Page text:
After Mumtaz Mahal’s death, Shah Jahan was very keen on building the Taj Mahal but also became mentally weak. Seeing this opportunity, his son Aurangzeb seized the throne and declared himself as the new Mughal Padshah of Hindustan. Aurangzeb had executed Dara Shikoh and then his younger brother Murad Bakhsh in order to seize the Mughal throne. Under Aurangzeb’s orders, Jahanara was allowed certain licenses and also became the Padishah Begum (Princess of Princesses). Due to this title, she had the power to disobey and criticize the padshah’s laws. She was also able to wear clothes which other women were no longer allowed to – Kameez. She embraced Hindus and Christians same way her brother Dara Shikoh had.
Ira Mukhoty in her book ‘Daughters of the Sun’ has nothing but praises for Jahanara. She says “Jahanara establishes herself in the city as the most influential woman patron of literature and poetry. She collects rare and beautiful books; her library is peerless. She also has full access to emperor Akbar’s library. The Shahzadi donates money to charity, especially to the Sufi dargahs, carries gented diplomacy with the minor rajas who come with grievances and gifts.”
French traveler Francois Bernier writes in his accounts, “Shah Jahan reposed unbounded confidence in his favorite child, she watches over his safety and so cautiously observant, that no dish was permitted to appear upon the royal table which had not been prepared under her supervision.” Manucci further also mentions in his accounts that Jahanara was loved by all, and lived in a state of magnificence.
Unlike other royal princesses, she also had a special honour of living in her own palace outside Agra fort. She had several important titles including Sahibat al-Zamani (Lady of the Age), Padishah Begum (Lady Emperor) or Begum Sahib (Princess of Princesses).
Jahanara spent her last years in the company of her artistic and humanitarian passions and passed away in 1681 at the age of 67. Her mausoleum lies at the Nizamuddin Auliya Dargah complex in New Delhi. It is purely made from white marble and has delicate carvings with no roof. The Sher inscribed on the tablet of the grave is her own creation in Farsi:
Baghair sabza na-poshad kasey mazaar mura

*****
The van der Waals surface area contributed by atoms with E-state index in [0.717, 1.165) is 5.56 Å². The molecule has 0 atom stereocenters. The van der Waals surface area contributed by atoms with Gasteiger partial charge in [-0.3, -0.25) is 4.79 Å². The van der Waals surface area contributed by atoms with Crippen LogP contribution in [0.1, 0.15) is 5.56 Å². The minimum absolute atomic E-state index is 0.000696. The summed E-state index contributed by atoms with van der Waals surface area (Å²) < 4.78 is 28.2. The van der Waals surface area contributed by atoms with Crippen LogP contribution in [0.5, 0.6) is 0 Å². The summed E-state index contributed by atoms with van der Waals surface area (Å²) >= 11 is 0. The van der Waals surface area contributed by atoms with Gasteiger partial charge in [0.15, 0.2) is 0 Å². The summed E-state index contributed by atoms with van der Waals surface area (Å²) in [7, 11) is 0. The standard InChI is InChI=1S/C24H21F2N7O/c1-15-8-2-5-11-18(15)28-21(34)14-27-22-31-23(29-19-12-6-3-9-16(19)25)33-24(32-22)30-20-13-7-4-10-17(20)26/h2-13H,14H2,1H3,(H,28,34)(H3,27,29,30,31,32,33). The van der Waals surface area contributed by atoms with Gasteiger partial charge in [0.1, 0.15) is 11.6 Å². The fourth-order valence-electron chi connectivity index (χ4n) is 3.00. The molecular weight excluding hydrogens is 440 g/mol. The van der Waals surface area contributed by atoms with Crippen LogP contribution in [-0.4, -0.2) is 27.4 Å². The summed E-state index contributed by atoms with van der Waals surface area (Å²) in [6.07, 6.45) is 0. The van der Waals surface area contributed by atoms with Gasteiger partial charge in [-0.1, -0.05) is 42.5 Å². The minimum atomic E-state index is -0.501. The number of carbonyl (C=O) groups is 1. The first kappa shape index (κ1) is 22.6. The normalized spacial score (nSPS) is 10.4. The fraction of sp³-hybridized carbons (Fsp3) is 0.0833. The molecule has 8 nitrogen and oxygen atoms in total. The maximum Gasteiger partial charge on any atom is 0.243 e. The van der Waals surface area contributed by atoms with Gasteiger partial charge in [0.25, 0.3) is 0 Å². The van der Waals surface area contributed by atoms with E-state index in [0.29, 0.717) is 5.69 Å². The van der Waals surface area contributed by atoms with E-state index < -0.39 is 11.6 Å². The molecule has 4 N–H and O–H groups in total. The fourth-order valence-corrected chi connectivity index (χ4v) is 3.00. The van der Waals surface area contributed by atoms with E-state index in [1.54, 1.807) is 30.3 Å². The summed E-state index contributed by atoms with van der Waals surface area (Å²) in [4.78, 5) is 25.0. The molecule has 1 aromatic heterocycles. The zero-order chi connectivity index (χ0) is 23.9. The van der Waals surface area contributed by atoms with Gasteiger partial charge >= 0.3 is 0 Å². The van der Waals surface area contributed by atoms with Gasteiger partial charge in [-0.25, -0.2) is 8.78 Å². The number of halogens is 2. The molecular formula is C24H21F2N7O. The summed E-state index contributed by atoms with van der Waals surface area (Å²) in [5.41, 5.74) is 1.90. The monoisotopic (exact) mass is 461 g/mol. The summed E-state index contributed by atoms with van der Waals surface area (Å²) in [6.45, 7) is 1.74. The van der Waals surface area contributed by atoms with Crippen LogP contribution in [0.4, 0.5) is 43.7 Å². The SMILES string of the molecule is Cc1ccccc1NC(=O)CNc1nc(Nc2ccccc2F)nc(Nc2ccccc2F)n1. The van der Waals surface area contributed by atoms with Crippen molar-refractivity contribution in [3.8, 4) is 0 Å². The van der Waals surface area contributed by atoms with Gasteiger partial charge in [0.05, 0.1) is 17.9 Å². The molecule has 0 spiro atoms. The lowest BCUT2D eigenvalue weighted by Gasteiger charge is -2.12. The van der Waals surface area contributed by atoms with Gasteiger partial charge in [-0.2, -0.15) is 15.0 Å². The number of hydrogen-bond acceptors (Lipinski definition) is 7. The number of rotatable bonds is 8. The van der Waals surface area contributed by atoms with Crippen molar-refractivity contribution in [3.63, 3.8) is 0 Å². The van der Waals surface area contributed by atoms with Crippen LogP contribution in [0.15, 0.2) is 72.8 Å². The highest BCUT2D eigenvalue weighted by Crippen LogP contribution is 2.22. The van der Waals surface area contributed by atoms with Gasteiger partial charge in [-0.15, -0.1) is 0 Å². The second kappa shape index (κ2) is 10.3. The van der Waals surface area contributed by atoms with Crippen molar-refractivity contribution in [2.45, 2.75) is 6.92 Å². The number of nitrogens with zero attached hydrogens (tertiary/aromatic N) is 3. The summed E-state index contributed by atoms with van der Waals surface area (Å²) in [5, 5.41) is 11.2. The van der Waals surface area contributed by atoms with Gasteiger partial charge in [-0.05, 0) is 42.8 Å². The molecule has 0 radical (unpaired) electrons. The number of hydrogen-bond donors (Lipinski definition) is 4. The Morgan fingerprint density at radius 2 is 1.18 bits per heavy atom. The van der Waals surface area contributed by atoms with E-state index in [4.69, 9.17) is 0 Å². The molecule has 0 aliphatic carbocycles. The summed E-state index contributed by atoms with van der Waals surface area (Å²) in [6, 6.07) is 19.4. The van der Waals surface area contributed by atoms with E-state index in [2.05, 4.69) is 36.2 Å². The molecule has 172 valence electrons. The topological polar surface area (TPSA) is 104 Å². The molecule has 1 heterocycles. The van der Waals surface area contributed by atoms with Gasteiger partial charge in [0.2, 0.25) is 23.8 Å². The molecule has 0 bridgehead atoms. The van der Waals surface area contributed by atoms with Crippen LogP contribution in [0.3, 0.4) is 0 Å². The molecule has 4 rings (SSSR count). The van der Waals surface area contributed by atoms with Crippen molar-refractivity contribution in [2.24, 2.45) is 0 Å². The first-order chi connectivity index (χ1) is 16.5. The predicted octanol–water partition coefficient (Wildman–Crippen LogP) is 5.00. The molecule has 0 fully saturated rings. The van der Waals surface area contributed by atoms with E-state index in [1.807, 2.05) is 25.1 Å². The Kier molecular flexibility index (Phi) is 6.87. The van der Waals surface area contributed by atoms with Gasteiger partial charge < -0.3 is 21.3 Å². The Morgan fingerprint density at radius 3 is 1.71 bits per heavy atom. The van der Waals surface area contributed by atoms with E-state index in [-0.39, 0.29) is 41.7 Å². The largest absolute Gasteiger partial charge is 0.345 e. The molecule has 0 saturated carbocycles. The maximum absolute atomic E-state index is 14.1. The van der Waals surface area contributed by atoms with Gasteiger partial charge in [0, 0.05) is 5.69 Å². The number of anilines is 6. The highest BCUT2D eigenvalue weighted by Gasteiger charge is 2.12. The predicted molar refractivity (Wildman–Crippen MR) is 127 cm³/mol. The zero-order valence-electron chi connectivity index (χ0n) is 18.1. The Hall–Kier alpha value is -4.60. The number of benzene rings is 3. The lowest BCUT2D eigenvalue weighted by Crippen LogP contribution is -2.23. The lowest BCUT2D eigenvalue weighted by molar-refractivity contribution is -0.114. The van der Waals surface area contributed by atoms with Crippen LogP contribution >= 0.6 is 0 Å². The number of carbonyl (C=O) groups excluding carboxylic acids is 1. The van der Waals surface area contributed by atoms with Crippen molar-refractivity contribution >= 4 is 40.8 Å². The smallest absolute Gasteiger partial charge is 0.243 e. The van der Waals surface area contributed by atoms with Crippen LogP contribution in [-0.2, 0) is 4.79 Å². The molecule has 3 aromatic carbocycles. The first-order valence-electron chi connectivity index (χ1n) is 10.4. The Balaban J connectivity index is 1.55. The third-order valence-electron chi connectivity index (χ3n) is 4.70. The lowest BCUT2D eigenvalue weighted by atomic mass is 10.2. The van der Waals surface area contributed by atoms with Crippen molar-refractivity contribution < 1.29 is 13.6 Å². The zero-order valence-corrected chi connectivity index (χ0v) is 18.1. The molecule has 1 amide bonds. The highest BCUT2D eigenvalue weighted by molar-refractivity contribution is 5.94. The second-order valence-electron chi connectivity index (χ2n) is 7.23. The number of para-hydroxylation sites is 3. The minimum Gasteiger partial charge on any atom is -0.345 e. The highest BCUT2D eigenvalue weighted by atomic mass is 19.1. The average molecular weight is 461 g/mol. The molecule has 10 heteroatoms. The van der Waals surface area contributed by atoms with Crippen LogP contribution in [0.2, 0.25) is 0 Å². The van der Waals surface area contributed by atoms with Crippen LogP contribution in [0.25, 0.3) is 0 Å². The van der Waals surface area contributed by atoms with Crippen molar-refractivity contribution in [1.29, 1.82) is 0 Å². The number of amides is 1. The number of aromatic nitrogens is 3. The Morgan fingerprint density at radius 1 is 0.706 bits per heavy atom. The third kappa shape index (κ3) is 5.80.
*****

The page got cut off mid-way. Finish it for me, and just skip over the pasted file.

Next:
Ke qabr-posh ghareebaan hamin gayah bas-ast
Let no man cover my grave, except with green grass,
For this very grass suffices as a tomb cover for the poor.
The mortal simplistic princess Jahanara,
Disciple of the Khwaja Moinuddin Chisti,
Daughter of Shah Jahan, the conqueror,
May Allah illuminate his proof
Allah is the Living, the Sustaining
Jahanara became a ray of hope for her father, for his beloved daughter who took care of him when his own son Aurangzeb imprisoned him at Agra fort. When we speak of 17th century India, dominated by such a rigid power in nature, we instantly think of the limited freedom and rare independence these women would have had. But these women, especially Jahanara whose ship Sahibi was docked at her port in Surat also carried trade with the Dutch and the English. She sets a quintessential example for the English women who rarely had a chance to have their own money and use it at their own liberty. Whereas, Jahanara had an annual income of three million rupees, in addition to the revenues of the port of Surat, assigned for her expenditure on betel. She had, in addition, many precious stones and jewels that had been given to her by her father, writes Manucci.
She was bold, fearless, and stood confident amongst her contemporaries, tried to make peace and was also a huge patron of arts and literature. She remained unmarried as the Mughal women were forbidden to get married due to political reasons, but she was promised by Dara Shikoh, her beloved brother, that once he ascends the throne, he’d get rid of this rule and get her married to anyone of her choice. But, Dara could never become the emperor and Jahanara devoted herself to sufism., literature, art and poetry for the rest of her life. She was generous, kind, golden, and continues to be a relevant figure and inspires generations of all kinds till today. Her legacy continues every time history is discussed, or her work is being spoken about. Truly, a myriad of how a Mughal Shahzadi would be. This write-up is dedicated to you, my beloved Shahzadi, my Jahanara!
Daughters of the Sun – Ira Mukhoty
Jahanara – Lyane Guillaume
The Heritage Lab